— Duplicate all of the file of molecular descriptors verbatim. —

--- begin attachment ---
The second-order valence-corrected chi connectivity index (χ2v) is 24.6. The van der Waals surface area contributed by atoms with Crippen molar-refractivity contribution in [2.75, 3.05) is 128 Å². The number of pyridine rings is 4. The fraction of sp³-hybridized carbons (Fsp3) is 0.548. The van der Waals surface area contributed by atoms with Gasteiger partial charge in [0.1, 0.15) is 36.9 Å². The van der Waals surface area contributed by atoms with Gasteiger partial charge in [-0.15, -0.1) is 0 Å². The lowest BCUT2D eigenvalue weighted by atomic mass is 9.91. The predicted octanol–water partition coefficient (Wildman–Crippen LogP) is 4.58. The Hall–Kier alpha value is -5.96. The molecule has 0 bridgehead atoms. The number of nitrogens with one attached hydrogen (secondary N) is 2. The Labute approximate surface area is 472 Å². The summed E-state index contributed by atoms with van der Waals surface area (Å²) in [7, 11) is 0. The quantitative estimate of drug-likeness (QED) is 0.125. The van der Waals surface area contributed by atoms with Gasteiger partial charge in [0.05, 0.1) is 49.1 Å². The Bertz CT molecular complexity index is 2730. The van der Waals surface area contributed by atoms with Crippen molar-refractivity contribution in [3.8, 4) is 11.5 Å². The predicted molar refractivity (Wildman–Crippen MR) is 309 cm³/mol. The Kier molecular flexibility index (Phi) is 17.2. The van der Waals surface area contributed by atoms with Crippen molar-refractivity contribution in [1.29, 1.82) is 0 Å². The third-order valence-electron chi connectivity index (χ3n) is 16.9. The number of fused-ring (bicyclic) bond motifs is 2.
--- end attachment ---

The second-order valence-corrected chi connectivity index (χ2v) is 24.6. The van der Waals surface area contributed by atoms with Crippen molar-refractivity contribution in [2.75, 3.05) is 128 Å². The number of pyridine rings is 4. The fraction of sp³-hybridized carbons (Fsp3) is 0.548. The van der Waals surface area contributed by atoms with Gasteiger partial charge in [0.1, 0.15) is 36.9 Å². The van der Waals surface area contributed by atoms with Gasteiger partial charge in [-0.15, -0.1) is 0 Å². The lowest BCUT2D eigenvalue weighted by atomic mass is 9.91. The predicted octanol–water partition coefficient (Wildman–Crippen LogP) is 4.58. The Hall–Kier alpha value is -5.96. The molecule has 0 bridgehead atoms. The number of nitrogens with one attached hydrogen (secondary N) is 2. The Labute approximate surface area is 472 Å². The summed E-state index contributed by atoms with van der Waals surface area (Å²) in [7, 11) is 0. The quantitative estimate of drug-likeness (QED) is 0.125. The van der Waals surface area contributed by atoms with Gasteiger partial charge in [0.05, 0.1) is 49.1 Å². The Bertz CT molecular complexity index is 2730. The van der Waals surface area contributed by atoms with Crippen molar-refractivity contribution in [3.8, 4) is 11.5 Å². The predicted molar refractivity (Wildman–Crippen MR) is 309 cm³/mol. The Kier molecular flexibility index (Phi) is 17.2. The van der Waals surface area contributed by atoms with Crippen molar-refractivity contribution in [1.29, 1.82) is 0 Å². The third-order valence-electron chi connectivity index (χ3n) is 16.9. The number of fused-ring (bicyclic) bond motifs is 2.